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In 2014, faith-based films made headlines at the U.S. box office, prompting pundits to declare it the “Year of the Bible.” God’s Not Dead, for example, earned $61.7 million against a $2 million budget, while Heaven is for Real soared to $91.4 million against a $12 million budget.
Film companies responded by flooding the market with faith-based titles, but the results were decidedly mixed between 2015 and 2017. God’s Not Dead 2 topped out at $20.8 million domestically in spring of 2016, 66 percent less than the first movie.
So when it came time for I Can Only Imagine to open in theaters on March 16, no one gave the the $7 million indie film — which tells the story behind the best-selling Christian song of all time — much thought. (Tracking services suggested the Roadside Attractions and Lionsgate release would come in at $2 million-$4 million.)
That is, until I Can Only Imagine dramatically overperformed in opening to $17.1 million from 1,629 theaters, upstaging the glory that was expected to have belonged to Warner Bros. and MGM’s big-budget Tomb Raider reboot, which launched to a muted $23.6 million. And I Can Only Imagine handily beat the $11.8 million opening of Fox 2000’s YA adaptation Love, Simon — the first film from a major Hollywood studio featuring a gay teen protagonist — as well as the second weekend of Disney’s A Wrinkle in Time ($16.3 million) in a surprise upset.
The good news continued on Monday. I Can Only Imagine earned an estimated $1.7 million, almost as much as Tomb Raider ($1.8 million), and not that far behind Black Panther ($2.2 million). On Friday, the movie will be playing in a total of 2,230 theaters.
“It definitely shows that if you build a good movie, this audience will come out,” says Roadside co-president Howard Cohen, noting that I Can Only Imagine is Roadside’s biggest opening in history. Roadside partnered with Lionsgate in acquiring the U.S. rights to the movie after it was completed.
The film stars J. Michael Finley as the real-life Bart Millard, the lead singer of the Christian band MercyMe who wrote “I Can Only Imagine.” The song recounts Millard’s relationship with his once-abusive father, played in the film by by Dennis Quaid, and ponders what it would be like to be in heaven standing before God. “I Can Only Imagine” was first issued as a track on MercyMe’s 1999 album, The Worship Project, then recorded for the 2001 album, Almost There.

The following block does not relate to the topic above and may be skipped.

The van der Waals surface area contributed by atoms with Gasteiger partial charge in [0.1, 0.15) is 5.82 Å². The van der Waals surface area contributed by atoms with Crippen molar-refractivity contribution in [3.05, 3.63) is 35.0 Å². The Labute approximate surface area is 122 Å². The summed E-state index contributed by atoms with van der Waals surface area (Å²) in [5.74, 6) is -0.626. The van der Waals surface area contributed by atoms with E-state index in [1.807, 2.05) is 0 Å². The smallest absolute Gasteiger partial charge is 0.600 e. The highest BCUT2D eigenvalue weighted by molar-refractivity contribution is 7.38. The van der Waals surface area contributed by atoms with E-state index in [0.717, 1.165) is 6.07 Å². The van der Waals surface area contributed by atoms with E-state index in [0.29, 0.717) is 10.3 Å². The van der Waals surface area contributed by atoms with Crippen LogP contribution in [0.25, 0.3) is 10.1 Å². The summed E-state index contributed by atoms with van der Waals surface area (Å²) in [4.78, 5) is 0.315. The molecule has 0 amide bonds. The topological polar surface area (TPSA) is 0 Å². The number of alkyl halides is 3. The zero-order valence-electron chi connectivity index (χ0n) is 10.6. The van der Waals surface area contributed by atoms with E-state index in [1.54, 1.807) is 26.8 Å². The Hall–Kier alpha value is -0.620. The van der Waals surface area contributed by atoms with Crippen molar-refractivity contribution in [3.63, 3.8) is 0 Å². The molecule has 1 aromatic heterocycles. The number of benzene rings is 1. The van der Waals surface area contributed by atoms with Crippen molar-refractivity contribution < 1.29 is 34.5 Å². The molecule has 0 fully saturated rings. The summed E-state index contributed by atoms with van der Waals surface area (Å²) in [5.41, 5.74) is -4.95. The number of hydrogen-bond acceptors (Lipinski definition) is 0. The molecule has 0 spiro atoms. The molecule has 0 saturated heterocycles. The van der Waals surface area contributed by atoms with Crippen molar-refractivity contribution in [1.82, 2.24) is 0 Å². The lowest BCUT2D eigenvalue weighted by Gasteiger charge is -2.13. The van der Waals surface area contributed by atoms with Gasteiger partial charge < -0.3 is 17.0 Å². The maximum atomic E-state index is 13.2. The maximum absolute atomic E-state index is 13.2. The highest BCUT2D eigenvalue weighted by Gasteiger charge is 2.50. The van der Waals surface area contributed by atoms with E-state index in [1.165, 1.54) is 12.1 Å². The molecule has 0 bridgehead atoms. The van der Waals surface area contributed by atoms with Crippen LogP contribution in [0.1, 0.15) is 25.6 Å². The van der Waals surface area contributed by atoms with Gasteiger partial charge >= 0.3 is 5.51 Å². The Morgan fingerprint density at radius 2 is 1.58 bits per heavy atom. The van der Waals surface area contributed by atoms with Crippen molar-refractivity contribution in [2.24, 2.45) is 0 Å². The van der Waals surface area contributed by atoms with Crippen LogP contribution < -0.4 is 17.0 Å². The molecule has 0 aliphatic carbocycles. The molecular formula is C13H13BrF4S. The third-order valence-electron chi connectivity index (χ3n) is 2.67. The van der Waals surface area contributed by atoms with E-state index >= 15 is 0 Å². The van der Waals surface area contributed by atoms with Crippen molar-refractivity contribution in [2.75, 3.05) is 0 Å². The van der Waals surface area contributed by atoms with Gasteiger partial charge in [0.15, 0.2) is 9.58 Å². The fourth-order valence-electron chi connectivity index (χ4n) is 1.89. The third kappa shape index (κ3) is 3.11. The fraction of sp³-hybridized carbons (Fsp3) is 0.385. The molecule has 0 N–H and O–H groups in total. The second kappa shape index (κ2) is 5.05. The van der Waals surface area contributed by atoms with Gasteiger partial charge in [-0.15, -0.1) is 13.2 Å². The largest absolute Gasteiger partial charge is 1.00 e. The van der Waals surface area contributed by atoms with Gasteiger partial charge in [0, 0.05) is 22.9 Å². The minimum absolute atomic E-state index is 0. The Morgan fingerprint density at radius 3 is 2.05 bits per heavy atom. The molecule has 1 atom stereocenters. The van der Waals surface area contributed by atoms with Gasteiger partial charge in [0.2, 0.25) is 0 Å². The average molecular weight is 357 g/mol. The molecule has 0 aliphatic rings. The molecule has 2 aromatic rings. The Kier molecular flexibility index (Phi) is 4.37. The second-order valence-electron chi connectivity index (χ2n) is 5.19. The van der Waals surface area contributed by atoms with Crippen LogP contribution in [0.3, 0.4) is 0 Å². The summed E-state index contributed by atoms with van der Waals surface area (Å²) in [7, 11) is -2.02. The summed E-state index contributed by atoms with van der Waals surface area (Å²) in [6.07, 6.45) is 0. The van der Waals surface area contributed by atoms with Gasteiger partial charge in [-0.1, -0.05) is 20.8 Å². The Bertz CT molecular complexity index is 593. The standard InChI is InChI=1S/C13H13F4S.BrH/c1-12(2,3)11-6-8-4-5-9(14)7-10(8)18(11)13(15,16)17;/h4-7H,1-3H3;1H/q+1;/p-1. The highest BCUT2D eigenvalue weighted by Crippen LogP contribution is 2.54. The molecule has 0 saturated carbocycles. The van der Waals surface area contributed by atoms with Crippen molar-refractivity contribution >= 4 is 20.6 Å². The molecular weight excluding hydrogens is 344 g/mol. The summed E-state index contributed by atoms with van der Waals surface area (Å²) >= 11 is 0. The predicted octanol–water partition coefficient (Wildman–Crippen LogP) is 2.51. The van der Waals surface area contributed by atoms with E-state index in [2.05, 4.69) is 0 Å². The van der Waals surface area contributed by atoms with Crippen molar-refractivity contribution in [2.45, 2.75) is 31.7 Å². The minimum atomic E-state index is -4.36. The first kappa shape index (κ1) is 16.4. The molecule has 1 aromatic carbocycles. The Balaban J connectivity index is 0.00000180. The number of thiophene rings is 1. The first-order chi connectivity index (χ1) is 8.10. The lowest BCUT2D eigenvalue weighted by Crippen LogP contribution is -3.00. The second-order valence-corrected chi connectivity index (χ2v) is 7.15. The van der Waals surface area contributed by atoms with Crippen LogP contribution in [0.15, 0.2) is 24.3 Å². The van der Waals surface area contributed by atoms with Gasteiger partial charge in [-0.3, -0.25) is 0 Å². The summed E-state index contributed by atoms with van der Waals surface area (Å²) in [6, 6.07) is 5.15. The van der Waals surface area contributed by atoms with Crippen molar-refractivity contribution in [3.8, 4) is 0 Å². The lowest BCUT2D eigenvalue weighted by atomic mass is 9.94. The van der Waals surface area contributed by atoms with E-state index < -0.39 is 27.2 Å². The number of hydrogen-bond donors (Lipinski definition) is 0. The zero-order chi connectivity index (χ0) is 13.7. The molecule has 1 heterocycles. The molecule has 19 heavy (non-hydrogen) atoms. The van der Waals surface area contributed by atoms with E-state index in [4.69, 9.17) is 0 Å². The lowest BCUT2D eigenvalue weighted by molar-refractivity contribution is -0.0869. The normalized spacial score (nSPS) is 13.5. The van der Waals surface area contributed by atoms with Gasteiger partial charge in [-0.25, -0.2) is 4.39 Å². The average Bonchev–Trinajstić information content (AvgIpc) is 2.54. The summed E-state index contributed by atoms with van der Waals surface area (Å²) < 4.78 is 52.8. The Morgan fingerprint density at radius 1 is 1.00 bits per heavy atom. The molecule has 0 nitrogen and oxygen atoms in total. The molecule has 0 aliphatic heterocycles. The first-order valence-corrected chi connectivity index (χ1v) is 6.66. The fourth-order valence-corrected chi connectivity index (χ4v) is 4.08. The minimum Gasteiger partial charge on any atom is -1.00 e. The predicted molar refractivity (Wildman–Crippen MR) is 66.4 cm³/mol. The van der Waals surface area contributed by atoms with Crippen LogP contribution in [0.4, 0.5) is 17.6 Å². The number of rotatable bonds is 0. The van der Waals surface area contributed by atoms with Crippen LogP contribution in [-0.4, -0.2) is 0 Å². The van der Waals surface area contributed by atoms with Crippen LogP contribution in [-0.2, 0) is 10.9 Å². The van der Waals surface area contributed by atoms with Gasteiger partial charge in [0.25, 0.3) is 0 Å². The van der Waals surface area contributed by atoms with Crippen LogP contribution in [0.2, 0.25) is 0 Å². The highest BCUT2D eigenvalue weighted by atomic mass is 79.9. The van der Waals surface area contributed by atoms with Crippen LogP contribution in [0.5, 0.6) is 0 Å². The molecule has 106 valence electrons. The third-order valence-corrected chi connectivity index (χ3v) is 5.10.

Millard, a Southern Baptist, helped publicize the film, including promoting the title during MercyMe’s latest tour. Roadside’s marketing campaign also included a major push on Christian radio, while a trailer for the movie played before Lionsgate’s inspirational movie, Wonder.
“The power of grassroots marketing, consisting mainly of a strong and enthusiastic endorsement from influencers (clergy, etc.) to their respective congregations in the faith-based community, is not to be underestimated and likely had a huge impact on the performance of the film. This has been true of virtually every successful faith-based film in the modern era,” says box-office analyst Paul Dergarabedian of comScore.
Quaid, one of several mainstream stars who has appeared in a faith-based film, was also a key part of the marketing campaign, says Cohen. And Roadside’s decision not to make the film available to reviewers in advance certainly didn’t hurt. And once critics did see the film, many embraced it, resulting in a “fresh” 67 percent rating on Rotten Tomatoes.
Better yet, audiences bestowed I Can Only Imagine with an A+ CinemaScore. Ticket buyers skewed heavily female (67 percent), while 80 percent of the audience was over the age of 35.
I Can Only Imagine scored the fourth-biggest domestic opening for a faith-based film behind Mel Gibson’s The Passion of the Christ ($83.8 million), Son of God ($25.6 million) and Heaven is for Real ($22.5 million). It was directed by faith-based filmmakers and brothers Andrew and Joe Erwin, whose previous credits include Woodlawn, which topped out at $14.3 million in 2015, and Moms’ Night Out, which earned $10.4 million in 2014.
Breakout faith-based titles have been few and far between the past several years. They include Lionsgate’s The Shack ($57.4 million), Sony/TriStar’s Miracles from Heaven ($61.million) and Sony/TriStar’s War Room ($67.8 million).
“After a bit of a dry spell in the wake of 2014’s so-called Year of the Bible, I Can Only Imagine became a divine overperformer in a weekend where big-budget blockbusters like Black Panther and newcomers like Tomb Raider and Love, Simon received all the attention,” says Dergarabedian. “Now, this underestimated faith-based film is rightfully upstaging some of its higher profile box-office brethren.”
Adds Andrew Erwin, “God’s hand has been on this song and on this story from the beginning. We are delighted to see a story about forgiveness and redemption connect with so many people. We are humbled for the privilege of telling Bart’s story.”
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